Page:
How small business firms select a bank: DISCUSSION part 2

Another possible reason why small firms in Australia are concerned about long-term relationships relates to the frequency of staff turnover within most large banking organisations. This has been especially true in recent years in the four major national banks where it has not been uncommon to transfer successful branch employees after only a few years. Most small firms want to deal with someone they know; not a new branch manager or loan officer every few years. Anecdotal evidence is that many firms are happy with the manager who initially started the banking relationship. Once that manager is moved, however, the relationship sours. As a way to combat the problems associated with employee turnover and unhappy business customers, the major national banks have started to introduce business banking units to ensure continuity of service and that customers’ needs are met. On the other hand, business-banking units have been prevalent in the United States for many years.

In Australia, the higher ranking of factor C, efficient day-to-day operations, by small business firms compared to those in the US is, at first, difficult to understand. One possible explanation, however, relates to the fact that the major national banks have been involved in massive programmes to centralise administrative functions in the last decade. Many of these activities, which were previously carried out at the local branch level, have been transferred to satellite service centres. Since service centres are often further removed and not as familiar with specific customer needs, the turnaround time to answer account inquiries has lengthened.

A greater percentage of small business firms in Australia are also involved in foreign trade compared to the small business firms in the United States. The importing and exporting business requires the arrangement of letters of credit and drafts on a quick and timely basis. Foreign trade transactions negotiated over the phone can be lost because the bank was unable to get the documents in place. Bank errors in the processing of letters of credit or the release of documents of title not only cost importers and exporters financially; they can damage reputations. When the bank’s operations are efficient, these types of mistake are less likely to occur.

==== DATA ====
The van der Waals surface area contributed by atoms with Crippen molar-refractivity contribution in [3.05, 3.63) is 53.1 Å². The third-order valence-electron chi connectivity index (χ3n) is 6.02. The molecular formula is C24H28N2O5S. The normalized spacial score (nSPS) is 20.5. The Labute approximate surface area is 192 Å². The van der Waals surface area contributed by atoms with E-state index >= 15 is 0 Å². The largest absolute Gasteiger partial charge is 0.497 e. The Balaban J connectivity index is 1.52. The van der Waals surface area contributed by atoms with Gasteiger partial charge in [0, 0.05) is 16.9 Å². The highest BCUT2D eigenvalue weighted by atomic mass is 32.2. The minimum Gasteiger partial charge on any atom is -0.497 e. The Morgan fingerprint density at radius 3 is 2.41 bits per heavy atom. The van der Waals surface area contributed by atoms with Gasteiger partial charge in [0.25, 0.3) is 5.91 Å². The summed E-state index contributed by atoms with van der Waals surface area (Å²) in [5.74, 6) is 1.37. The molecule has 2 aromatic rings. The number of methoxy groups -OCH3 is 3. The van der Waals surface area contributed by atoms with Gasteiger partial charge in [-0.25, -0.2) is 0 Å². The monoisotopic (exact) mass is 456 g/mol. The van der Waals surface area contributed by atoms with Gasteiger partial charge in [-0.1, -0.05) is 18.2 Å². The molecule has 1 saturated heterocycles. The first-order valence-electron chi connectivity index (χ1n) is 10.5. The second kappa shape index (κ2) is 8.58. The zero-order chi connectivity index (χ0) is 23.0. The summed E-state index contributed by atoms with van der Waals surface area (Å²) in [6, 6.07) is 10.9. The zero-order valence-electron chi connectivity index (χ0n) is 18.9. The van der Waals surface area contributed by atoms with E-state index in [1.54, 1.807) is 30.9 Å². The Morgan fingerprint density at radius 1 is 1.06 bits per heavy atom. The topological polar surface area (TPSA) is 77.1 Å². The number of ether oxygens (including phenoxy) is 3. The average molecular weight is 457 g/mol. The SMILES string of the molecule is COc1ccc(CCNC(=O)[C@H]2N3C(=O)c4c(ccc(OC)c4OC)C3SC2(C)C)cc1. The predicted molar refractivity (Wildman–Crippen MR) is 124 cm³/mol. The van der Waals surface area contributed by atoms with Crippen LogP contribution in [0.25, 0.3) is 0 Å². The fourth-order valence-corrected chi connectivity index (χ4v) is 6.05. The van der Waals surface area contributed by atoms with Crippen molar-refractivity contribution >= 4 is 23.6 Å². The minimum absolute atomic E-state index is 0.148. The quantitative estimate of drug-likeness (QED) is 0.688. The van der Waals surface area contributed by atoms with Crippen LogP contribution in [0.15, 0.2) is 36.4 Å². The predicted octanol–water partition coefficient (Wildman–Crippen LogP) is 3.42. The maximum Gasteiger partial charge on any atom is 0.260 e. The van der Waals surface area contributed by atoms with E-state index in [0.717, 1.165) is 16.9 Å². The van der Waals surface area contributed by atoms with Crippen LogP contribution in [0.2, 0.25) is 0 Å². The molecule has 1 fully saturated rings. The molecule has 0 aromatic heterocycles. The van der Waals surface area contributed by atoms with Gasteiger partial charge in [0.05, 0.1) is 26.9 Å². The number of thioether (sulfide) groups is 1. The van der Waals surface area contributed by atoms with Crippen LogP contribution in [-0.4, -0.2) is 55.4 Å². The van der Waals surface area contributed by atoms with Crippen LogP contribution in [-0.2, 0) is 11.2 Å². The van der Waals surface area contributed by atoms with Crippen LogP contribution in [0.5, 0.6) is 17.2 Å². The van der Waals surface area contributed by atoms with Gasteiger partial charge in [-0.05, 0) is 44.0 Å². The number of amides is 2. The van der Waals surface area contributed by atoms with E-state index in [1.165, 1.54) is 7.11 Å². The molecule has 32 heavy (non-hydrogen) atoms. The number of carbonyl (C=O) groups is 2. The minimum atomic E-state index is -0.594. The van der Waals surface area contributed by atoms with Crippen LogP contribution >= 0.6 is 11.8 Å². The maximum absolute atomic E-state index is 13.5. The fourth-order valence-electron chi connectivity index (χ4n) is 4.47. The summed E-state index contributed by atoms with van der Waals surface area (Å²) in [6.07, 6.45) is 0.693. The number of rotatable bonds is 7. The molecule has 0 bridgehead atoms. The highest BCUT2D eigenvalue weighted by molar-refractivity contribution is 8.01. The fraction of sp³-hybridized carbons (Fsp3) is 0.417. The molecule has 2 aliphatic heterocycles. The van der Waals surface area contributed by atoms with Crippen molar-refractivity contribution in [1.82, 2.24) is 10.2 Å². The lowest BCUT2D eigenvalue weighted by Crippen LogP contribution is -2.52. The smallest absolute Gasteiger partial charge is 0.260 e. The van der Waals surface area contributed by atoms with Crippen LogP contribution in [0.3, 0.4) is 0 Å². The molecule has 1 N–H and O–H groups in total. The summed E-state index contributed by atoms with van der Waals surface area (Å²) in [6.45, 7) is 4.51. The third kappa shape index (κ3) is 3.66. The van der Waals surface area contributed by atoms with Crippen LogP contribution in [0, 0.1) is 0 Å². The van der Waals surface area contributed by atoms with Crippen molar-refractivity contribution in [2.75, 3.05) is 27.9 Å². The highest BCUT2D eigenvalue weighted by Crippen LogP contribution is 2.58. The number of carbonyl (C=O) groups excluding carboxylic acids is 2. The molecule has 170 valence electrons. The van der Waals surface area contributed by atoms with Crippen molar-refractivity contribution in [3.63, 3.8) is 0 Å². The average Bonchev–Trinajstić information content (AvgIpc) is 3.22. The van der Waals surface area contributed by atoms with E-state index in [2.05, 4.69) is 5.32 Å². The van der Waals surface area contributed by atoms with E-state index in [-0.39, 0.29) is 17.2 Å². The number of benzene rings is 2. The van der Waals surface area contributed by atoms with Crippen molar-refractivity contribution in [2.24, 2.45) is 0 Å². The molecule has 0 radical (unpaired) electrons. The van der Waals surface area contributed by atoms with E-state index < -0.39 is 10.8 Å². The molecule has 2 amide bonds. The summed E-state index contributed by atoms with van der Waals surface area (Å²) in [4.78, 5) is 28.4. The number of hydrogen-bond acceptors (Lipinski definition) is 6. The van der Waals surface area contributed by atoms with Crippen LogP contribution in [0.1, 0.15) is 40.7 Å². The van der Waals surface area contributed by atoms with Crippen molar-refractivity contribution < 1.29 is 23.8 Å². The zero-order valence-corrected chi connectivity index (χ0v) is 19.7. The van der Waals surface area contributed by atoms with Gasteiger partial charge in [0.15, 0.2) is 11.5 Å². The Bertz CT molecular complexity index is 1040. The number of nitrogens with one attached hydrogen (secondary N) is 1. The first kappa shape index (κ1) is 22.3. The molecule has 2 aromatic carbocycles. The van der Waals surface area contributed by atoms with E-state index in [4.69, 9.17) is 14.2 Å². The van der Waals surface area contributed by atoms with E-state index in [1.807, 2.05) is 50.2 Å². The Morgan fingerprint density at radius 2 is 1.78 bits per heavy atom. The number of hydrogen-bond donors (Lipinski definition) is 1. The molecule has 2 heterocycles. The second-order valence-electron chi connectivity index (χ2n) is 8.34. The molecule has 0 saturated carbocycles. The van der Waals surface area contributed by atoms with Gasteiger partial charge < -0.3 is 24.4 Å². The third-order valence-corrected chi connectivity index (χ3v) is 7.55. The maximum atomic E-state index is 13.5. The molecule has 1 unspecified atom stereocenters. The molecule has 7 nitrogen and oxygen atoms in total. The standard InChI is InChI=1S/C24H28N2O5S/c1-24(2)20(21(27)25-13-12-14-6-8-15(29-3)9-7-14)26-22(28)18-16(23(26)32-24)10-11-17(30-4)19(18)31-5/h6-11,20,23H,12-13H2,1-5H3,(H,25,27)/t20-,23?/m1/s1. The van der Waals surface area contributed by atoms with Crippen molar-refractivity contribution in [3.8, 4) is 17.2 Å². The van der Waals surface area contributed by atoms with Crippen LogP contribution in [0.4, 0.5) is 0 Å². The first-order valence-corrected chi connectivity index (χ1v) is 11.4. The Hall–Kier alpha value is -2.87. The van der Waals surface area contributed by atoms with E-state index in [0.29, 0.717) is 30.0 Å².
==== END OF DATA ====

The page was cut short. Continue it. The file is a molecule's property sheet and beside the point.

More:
The fact that Australian small business firms are more concerned about competitive prices for product and services (factor A) than their American counterparts is probably a result of the poor reputation Australian banks have had with their business customers in recent years. For the past decade, the Australian media and consumer action groups have criticised the banks for having high profit levels and for continually imposing fees for services they provide. The small business community believes that they are not getting a fair value from their banks.

Small business firms from both counties ranked factor I, willingness to accommodate credit needs, almost the same. The weighted average rank score for this factor was 0.85 in the USA and 0.96 in Australia. In the overall ranking of each country, willingness to accommodate credit needs was the most important factor in the USA and the second most important factor in Australia. This finding was not surprising given the fact that banks have typically provided the major source of financing for small business firms.